The “blind worship” of consumer goods from foreign lands compromises the national dignity of a country.

Ideological Globalization

Ideological globalization almost inevitably follows the economic and political ones with the transnational principles that legitimize them. It ends up justifying the minimization of the role of a nation and decreasing its sovereignty. Core to its dogma is economic independence and national sovereignty. International financial organizations, for example, the World Bank and International Monetary Fund (IMF), have a globalization principle that is capitalist neoliberal in nature, which they expect member states to “directly” and “indirectly” participate in. In other cases, ideological globalization includes the spread of religion. Christianity is one such religion whose origin and spread people can genuinely call global. Its active association with military and political institutions is one of the reasons why it was easy for it to spread globally. Roman Emperor Constantine (272-337) would mark its beginning when he established his empire by converting to Christianity (Wilcox, 2013). It soon spread to Spain and Portugal where it became the official religion with most of the citizenry becoming Christians. It is for this convincing reason that there is a substantive population of adherents of Roman Catholicism in the Philippines and Latin America. A standard counter development measure that states use to combat ideological globalization is a total rejection of what they stand for. Other religions, for instance, Buddhism, were the victims of suppression with the state’s power (Swearer, 1997). During the 1980s, this was indeed the case in Pennsylvania Chester Counter when Philadelphia’s Thais attempted to build a temple where they could practice Buddhism. Their proposal would face sharp criticism from the locals who saw it as another occult-like esoteric religion that was bound to draw young people to it and erode their Christian values.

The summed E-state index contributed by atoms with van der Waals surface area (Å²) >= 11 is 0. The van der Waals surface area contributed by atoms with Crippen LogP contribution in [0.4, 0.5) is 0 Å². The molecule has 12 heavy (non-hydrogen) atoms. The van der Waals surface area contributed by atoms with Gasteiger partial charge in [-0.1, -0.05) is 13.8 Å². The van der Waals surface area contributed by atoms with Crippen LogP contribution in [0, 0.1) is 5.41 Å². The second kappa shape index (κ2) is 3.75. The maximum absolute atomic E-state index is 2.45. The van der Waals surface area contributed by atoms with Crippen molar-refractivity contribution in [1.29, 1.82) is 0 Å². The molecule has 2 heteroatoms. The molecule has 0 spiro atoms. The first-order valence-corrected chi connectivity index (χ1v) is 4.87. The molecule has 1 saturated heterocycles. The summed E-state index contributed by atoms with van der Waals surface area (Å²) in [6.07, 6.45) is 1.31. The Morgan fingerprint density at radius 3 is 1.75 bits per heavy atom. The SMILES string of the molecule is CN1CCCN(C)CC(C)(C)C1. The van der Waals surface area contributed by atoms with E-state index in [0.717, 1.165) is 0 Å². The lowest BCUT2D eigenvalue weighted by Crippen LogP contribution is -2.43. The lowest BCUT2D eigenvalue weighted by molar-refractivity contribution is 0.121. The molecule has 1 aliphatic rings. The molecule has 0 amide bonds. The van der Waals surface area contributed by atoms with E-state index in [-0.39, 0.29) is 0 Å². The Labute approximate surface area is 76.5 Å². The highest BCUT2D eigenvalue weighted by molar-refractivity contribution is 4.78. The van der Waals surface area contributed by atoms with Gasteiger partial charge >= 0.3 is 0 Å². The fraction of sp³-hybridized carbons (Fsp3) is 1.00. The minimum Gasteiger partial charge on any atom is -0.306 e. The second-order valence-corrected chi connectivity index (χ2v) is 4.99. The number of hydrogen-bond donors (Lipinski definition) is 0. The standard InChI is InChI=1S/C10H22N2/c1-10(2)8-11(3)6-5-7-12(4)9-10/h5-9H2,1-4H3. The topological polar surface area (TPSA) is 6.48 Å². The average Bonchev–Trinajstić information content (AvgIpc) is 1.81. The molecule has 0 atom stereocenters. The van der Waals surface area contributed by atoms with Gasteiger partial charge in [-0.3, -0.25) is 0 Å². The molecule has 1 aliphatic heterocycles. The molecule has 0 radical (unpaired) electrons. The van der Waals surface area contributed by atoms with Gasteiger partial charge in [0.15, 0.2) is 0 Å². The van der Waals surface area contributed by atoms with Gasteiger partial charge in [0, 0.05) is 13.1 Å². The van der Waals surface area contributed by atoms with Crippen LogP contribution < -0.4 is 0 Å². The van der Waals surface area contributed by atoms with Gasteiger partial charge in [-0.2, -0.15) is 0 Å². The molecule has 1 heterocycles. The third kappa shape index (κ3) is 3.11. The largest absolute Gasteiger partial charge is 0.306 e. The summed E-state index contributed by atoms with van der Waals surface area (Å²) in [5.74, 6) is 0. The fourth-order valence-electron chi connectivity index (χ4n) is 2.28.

Conclusion

Over the centuries, globalization has been increasing at a steady rate, promoting the interconnectedness that people ought to enjoy in this new age. Globalization also includes significant factors, for instance, constant advances in transportation and telecommunication infrastructure that generate and independence of economic and cultural activities. It features economic integration, political integration, ideological globalization, culture, and communication as different dimensions functioning under it.